SHANK Research Reveals Important Clues about Autism
By Catherine Croft Swanwick, Ph.D. on June 20, 2012
Overview: Autism has long been thought to result from abnormal development of brain connections called synapses, but new research highlights the SHANK family as key synaptic players in this spectrum of disorders.
Background: SHANK 1, 2, and 3 are “scaffolding proteins,” so called because they literally hold together synaptic components. Many of these synaptic molecules include neurotransmitter receptors that bind to glutamate to produce an excitatory signal in the brain. SHANK2 and SHANK3 identified as ASD risk genes in 2010 and 2007, respectively.
1) Mutations of all SHANK family members have now been linked to Autism Spectrum Disorders (ASD). The May 2012 issue of the American Journal of Human Genetics reported genetic evidence gathered from 1,158 Canadian and 456 European individuals with ASD, compared with >15,000 controls. The researchers found two types of SHANK1 mutations associated with ASD in males but not females.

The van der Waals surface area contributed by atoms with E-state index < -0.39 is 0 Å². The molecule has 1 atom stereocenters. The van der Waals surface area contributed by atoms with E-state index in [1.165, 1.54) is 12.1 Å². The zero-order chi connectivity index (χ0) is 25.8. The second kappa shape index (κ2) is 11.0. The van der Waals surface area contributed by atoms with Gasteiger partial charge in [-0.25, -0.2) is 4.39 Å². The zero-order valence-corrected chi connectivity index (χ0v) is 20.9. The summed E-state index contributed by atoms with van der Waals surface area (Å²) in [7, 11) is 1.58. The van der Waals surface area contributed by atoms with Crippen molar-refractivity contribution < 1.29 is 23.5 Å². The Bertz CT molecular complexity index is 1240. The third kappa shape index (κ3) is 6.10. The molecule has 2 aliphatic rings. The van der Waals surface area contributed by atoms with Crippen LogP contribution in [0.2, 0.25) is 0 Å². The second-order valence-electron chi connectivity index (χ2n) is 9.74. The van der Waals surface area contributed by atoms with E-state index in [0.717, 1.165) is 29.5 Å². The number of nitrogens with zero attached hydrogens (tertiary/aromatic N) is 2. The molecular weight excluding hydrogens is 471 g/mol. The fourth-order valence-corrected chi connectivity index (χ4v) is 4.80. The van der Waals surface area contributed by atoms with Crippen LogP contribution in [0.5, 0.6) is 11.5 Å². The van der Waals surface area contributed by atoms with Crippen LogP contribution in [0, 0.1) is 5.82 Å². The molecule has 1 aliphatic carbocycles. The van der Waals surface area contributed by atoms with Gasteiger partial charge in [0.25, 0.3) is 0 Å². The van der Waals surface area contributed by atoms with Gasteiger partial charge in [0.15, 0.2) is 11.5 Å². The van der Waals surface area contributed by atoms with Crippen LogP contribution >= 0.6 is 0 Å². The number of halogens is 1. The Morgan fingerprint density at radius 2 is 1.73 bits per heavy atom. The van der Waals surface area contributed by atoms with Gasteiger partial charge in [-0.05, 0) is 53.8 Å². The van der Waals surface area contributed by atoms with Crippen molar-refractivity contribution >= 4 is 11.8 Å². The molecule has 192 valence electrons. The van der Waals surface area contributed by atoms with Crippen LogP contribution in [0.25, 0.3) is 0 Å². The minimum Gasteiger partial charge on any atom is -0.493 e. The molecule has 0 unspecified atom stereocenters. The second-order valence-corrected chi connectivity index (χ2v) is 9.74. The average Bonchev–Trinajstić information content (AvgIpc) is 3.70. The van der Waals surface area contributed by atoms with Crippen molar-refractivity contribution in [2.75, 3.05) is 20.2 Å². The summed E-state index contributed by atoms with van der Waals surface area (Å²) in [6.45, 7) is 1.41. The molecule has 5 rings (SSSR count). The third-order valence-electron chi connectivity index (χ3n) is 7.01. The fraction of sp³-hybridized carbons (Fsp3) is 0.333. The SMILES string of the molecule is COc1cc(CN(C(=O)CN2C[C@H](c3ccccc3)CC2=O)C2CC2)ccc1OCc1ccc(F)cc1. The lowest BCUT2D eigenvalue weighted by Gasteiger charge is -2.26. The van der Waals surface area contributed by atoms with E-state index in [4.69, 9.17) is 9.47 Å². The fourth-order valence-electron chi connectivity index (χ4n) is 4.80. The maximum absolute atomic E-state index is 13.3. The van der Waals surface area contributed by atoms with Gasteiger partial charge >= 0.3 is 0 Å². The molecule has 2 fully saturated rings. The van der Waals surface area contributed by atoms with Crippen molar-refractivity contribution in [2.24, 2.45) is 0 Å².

2) Mouse models of ASD were recently created by manipulating the SHANK2 gene. Both models, published in Nature in June 2012, showed behaviors similar to core symptoms of ASD such as abnormal social interaction, reduced communication, and repetitive grooming or jumping. These behaviors also correlated with weaker synaptic function of excitatory neurotransmitter receptors, presumably because their SHANK2 synaptic scaffolds are missing.
Why It’s Important: Together, emerging evidence from SHANK-related research is paving the way for discovery of new targeted ASD drug treatments. For example, to test for potential new ASD treatments, one of these research groups treated their ASD mouse model with drugs that activate excitatory neurotransmitter receptors. They were able to restore normal social interaction by stimulating a type of excitatory neurotransmitter receptor called the NMDA receptor, either directly with D-cycloserine, or indirectly with an activator of another type of excitatory neurotransmitter receptor called the mGluR5 receptor.
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